Okay, now that we’ve covered things like “what is email encryption”, types of email encryption and how email encryption works, we can answer the most important question:
How Do You Encrypt an Email?
There are myriad encryption options available, so we’ll try our best to answer the “how do you encrypt an email? question in this next part.
Encrypting Emails in Gmail
To use S MIME in Gmail, both the sender and recipient must enable it. If only one does, then the email won’t be encrypted.
Here’s how it’s done:
- First, the user needs to enable hosted S MIME. Read Google’s instructions on how to do enable hosted S MIME
- Once you’ve done this, compose your message as usual
- To the right of the recipient, you should see a lock icon. Click on it
- As you do, you’ll see several options. Click on “view details” to change the encryption level.
There are three email encryption levels in Gmail, represented by different colors:
- Red – There is no email encryption
- Gray – Email is protected with TLS
- Green – Email is protected by S MIME
Encrypting Emails in Outlook
To encrypt emails in Microsoft Outlook, you’ll need to:
- Enable S MIME encryption (here’s how to do it in Outlook)
- Go to the gear menu and click on S MIME settings. From here, you can encrypt email contents and attachments in your message or add a digital signature to sent messages
- Select more options (three dots) to encrypt messages and select Encrypt this message (S/MIME)
Encrypting Emails on Mac
To enable email encryption with Apple Mail:
- Go to Finder > Applications > Utilities > Keychain Access (or search “Keychain Access”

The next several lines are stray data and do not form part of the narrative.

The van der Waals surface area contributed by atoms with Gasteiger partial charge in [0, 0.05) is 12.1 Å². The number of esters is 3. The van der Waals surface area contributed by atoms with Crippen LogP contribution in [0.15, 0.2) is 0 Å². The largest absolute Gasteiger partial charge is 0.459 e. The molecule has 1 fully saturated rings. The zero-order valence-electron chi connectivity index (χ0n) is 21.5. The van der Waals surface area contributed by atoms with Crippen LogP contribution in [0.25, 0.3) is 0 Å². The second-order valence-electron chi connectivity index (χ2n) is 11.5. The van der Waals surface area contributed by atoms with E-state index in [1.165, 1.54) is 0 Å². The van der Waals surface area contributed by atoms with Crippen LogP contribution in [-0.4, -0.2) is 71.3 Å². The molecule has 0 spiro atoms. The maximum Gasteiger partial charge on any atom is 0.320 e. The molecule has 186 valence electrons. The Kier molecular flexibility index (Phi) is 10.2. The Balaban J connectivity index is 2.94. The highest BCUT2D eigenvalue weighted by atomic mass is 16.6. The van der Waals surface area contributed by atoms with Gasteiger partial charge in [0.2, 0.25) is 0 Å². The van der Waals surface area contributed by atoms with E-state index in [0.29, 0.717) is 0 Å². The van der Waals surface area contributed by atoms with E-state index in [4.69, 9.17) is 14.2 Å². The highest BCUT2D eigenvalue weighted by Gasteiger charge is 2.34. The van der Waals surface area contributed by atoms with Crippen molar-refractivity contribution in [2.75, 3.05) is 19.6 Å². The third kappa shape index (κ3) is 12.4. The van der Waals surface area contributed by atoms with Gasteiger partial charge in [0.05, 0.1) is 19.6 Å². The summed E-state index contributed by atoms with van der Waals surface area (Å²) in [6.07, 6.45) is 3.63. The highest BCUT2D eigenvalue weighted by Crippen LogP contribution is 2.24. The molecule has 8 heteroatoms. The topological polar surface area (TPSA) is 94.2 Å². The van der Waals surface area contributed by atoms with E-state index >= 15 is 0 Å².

- Open Keychain Access and open Certificate Assistant from the menu above
- Click Create a Certificate
- In the next window, name your certificate (use a descriptive name to remember it) and click the Create button
- Back in the Keychain Access find your new certificate and right-click on it
- Clickon New Identity Preference and add your email address
- Make sure to allow access to the new certificate from your Apple Mail account
- From here, send the S MIME certificate to the recipient by clicking on the padlock next to their name and email address
Encrypting Emails on iPhone and iOS
For iPhone and other iOS devices, email encryption is quite easy:
- In the Settings tap Accounts & Passwords
- Select an email account you want to encrypt and tap Advanced
- Find S MIME and switch it On
- Select Yes next to Encrypt by Default
- Now when you want to send an encrypted email, you’ll see a lock icon next to the recipient. Click it to enable email encryption. If you see a red lock, that means that the recipient needs to turn on S MIME in their security settings, while the blue lock means they’ve done so and you can send anencrypted email
Encrypting Emails on Android
Unfortunately, Android doesn’t have a built-in email encryption solution like iOS, so you will have to use a third-party PGP app like Mailvelope and give it permission to set up S MIME on your email client if you’re using Gmail or Outlook email platform.
As you can see, there are several methods to do this depending on the email service you use or the type of encryption.
Unfortunately, today we know that regular email has significant security vulnerabilities and popular email platforms do little to solve them.
This is why you need to know how to encrypt your mail.
Without this, your protection from hackers and phishing attacks is almost non-existent.
Sign up for CTemplar secure email service to get your free encrypted email account, protect your sensitive information from would-be attackers and ensure your privacy.